Taking the Wheel
My grandparents had a 20-foot-long, “Breaking Bad”-style camper that they would drive from snowy Wisconsin to sunny Florida. When I told my grandfather about my pipe dream to take the van on a graduation road trip, he smiled and said, “I’ll drive.” By the time I graduated college, both the camper and my grandpa were gone. Instead, I drove all over the East Coast in his ’99 Toyota — his sunglasses and spare change still in the cup holders. As I started my journey, I gripped the weathered steering wheel and smiled. It felt like he and I were driving.— Angie Newman
Driving my grandpa’s Toyota Solara in snowy Wisconsin.
United by Flight
We took a course at Barnard about the birds of New York. Before a quiz, I made a GarageBand track with bird names and Audubon recordings. “Blue jay.” “Tufted titmouse.” I wrote, then rewrote, an email to Lhana: “In case this helps you study for the quiz!” She didn’t respond. But after we took the quiz on a windy day in Jamaica Bay, she sat next to me on the bus to Manhattan and said thanks. Years later, I proposed to her while playing the bird songs over speakers in an empty theater. When she said yes, my heart soared. — Madeline Taylor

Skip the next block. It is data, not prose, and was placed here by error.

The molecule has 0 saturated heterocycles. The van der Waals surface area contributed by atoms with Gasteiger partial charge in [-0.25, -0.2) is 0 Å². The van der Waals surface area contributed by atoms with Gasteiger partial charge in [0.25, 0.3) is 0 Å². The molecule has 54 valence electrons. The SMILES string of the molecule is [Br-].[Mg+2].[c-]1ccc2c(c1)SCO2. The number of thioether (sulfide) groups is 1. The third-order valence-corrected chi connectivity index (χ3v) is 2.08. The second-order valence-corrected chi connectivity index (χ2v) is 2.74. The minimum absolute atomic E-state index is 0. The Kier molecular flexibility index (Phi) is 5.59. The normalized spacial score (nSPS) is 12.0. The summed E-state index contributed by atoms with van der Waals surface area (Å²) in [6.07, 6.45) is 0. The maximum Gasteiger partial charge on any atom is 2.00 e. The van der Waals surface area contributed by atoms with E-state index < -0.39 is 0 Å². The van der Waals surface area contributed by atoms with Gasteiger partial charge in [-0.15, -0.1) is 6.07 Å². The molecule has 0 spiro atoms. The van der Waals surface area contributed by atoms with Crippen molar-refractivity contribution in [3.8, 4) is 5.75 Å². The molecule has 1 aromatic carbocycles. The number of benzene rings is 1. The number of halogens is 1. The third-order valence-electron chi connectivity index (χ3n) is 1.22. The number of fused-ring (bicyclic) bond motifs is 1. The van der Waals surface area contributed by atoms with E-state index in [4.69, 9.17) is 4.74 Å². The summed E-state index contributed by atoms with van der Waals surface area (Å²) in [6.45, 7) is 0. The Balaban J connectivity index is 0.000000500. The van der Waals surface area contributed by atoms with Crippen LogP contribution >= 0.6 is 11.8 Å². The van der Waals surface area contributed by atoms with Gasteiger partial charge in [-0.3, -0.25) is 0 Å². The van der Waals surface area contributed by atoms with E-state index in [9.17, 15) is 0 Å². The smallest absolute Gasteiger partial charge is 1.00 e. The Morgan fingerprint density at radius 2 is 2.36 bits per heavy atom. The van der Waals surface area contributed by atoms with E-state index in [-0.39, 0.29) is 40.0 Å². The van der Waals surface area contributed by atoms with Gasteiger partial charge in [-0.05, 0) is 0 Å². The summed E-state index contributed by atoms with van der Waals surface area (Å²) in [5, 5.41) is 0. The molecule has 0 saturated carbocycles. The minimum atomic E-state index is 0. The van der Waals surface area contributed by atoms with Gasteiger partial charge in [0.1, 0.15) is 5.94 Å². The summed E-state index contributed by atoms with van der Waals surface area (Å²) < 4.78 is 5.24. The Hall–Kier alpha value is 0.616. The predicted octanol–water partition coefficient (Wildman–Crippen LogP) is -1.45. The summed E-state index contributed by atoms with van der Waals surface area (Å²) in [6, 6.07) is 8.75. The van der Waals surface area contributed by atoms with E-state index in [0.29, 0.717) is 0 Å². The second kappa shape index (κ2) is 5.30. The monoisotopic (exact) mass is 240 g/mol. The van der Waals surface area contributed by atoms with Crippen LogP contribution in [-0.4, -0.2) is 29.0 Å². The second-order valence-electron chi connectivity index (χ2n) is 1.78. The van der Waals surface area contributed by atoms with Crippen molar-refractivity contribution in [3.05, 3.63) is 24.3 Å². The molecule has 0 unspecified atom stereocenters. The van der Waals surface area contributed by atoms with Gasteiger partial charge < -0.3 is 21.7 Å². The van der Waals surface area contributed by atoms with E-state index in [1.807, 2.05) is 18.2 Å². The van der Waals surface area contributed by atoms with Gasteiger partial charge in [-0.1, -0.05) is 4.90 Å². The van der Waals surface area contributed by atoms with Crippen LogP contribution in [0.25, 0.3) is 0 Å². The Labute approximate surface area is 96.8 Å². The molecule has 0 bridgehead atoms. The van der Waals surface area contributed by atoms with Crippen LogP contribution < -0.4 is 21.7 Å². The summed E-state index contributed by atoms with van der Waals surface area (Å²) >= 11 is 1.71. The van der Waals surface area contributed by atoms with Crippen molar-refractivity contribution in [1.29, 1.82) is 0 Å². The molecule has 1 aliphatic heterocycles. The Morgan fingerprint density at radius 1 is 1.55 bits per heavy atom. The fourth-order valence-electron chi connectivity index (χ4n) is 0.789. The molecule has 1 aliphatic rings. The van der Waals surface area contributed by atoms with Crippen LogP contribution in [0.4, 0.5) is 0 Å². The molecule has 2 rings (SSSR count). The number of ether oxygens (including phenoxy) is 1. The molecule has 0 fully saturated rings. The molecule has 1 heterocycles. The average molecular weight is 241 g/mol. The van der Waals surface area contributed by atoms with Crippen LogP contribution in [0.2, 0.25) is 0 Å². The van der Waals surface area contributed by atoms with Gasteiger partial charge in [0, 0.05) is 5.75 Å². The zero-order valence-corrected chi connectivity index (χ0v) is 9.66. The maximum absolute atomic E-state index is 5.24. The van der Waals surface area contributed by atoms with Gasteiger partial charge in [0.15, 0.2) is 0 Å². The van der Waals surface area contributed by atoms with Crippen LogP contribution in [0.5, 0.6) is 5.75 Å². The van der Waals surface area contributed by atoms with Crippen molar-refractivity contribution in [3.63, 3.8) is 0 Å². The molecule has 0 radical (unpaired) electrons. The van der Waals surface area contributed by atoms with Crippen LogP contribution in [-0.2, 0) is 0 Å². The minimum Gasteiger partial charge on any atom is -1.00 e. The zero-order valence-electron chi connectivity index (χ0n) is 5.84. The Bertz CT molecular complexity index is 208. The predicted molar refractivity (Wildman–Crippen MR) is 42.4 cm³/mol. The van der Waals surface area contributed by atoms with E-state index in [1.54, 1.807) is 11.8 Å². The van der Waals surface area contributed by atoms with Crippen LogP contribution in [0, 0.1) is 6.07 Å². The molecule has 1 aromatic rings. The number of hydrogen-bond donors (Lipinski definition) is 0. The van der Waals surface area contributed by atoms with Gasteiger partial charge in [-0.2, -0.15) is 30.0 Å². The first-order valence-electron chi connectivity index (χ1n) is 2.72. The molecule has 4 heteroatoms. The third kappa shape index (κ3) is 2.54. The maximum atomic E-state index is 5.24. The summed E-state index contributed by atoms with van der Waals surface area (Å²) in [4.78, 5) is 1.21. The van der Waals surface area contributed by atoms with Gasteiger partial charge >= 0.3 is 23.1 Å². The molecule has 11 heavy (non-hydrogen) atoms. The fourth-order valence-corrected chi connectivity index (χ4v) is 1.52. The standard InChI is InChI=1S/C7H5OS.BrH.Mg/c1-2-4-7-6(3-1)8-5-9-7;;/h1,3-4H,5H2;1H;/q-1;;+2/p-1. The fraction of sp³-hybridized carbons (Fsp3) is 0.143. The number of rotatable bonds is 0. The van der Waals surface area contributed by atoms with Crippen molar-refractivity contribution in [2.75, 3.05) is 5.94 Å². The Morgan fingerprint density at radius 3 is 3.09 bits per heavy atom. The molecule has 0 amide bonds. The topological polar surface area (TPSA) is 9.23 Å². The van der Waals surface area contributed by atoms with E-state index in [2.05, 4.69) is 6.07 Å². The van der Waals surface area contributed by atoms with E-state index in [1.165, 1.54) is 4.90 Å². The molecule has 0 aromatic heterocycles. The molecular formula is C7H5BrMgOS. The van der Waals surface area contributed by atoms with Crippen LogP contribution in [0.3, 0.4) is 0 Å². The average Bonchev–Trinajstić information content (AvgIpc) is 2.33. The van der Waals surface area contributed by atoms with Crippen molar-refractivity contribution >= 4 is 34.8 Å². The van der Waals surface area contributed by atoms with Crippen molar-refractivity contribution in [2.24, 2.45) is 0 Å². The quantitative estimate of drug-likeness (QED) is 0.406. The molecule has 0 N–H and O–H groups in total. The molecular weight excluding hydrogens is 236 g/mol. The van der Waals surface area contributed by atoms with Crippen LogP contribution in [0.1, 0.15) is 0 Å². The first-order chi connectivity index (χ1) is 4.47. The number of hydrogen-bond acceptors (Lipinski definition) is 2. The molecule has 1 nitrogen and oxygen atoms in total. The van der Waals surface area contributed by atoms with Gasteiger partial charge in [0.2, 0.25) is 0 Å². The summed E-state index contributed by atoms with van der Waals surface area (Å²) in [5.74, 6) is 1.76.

He Lives in My Phone
I last saw Ajay on our two-year anniversary; it will be our third before I see him next. During the pandemic, I have forgotten what it’s like to be with him in real life. Some nights, I ask him to stay with me until morning. I place my phone next to my pillow as if he’s there next to me and listen to him shuffle against the blankets. Then, I close my eyes and fill in the blanks: his arms looped around me, my legs braided gently into his. It reminds my body of the warmth it has forgotten. — Katherine Hu
Shelter Dog for a Sheltered Heart
They deemed her unadoptable because she was scared of everything. But lying on the cold shelter floor that January day, she cracked open my guarded heart. A week later, I brought home my shaggy little bear and called her Stevie. She’s still scared of many things: the garbage truck, men in uniform, loud children. But she has developed a fondness for just as many others: barbecue chicken, snuggles on the couch, walks in the park. If you want to learn how to be loved, adopt a dog who needs to learn how, too. — Lee Propp
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